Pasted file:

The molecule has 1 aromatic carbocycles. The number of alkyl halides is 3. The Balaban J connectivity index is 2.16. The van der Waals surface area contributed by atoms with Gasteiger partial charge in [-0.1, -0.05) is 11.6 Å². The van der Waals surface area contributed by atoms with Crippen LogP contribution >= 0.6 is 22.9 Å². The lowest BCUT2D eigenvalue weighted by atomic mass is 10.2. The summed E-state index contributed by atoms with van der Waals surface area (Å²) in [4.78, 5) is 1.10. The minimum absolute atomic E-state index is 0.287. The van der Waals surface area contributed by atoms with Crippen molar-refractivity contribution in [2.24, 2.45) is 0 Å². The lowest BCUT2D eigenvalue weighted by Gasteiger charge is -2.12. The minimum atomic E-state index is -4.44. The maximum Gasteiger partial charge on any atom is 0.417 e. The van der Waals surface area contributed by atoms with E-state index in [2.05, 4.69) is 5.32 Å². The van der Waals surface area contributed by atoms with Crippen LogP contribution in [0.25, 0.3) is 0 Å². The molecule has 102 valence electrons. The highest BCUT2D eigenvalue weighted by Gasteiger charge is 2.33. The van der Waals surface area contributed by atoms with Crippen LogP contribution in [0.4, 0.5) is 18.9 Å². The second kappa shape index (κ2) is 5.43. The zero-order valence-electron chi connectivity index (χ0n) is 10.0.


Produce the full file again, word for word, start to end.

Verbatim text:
The molecule has 1 aromatic carbocycles. The number of alkyl halides is 3. The Balaban J connectivity index is 2.16. The van der Waals surface area contributed by atoms with Gasteiger partial charge in [-0.1, -0.05) is 11.6 Å². The van der Waals surface area contributed by atoms with Crippen LogP contribution >= 0.6 is 22.9 Å². The lowest BCUT2D eigenvalue weighted by atomic mass is 10.2. The summed E-state index contributed by atoms with van der Waals surface area (Å²) in [4.78, 5) is 1.10. The minimum absolute atomic E-state index is 0.287. The van der Waals surface area contributed by atoms with Crippen molar-refractivity contribution in [2.24, 2.45) is 0 Å². The lowest BCUT2D eigenvalue weighted by Gasteiger charge is -2.12. The minimum atomic E-state index is -4.44. The maximum Gasteiger partial charge on any atom is 0.417 e. The van der Waals surface area contributed by atoms with E-state index in [2.05, 4.69) is 5.32 Å². The van der Waals surface area contributed by atoms with Crippen LogP contribution in [0.25, 0.3) is 0 Å². The molecule has 102 valence electrons. The highest BCUT2D eigenvalue weighted by Gasteiger charge is 2.33. The van der Waals surface area contributed by atoms with Crippen LogP contribution in [0.4, 0.5) is 18.9 Å². The second kappa shape index (κ2) is 5.43. The zero-order valence-electron chi connectivity index (χ0n) is 10.0.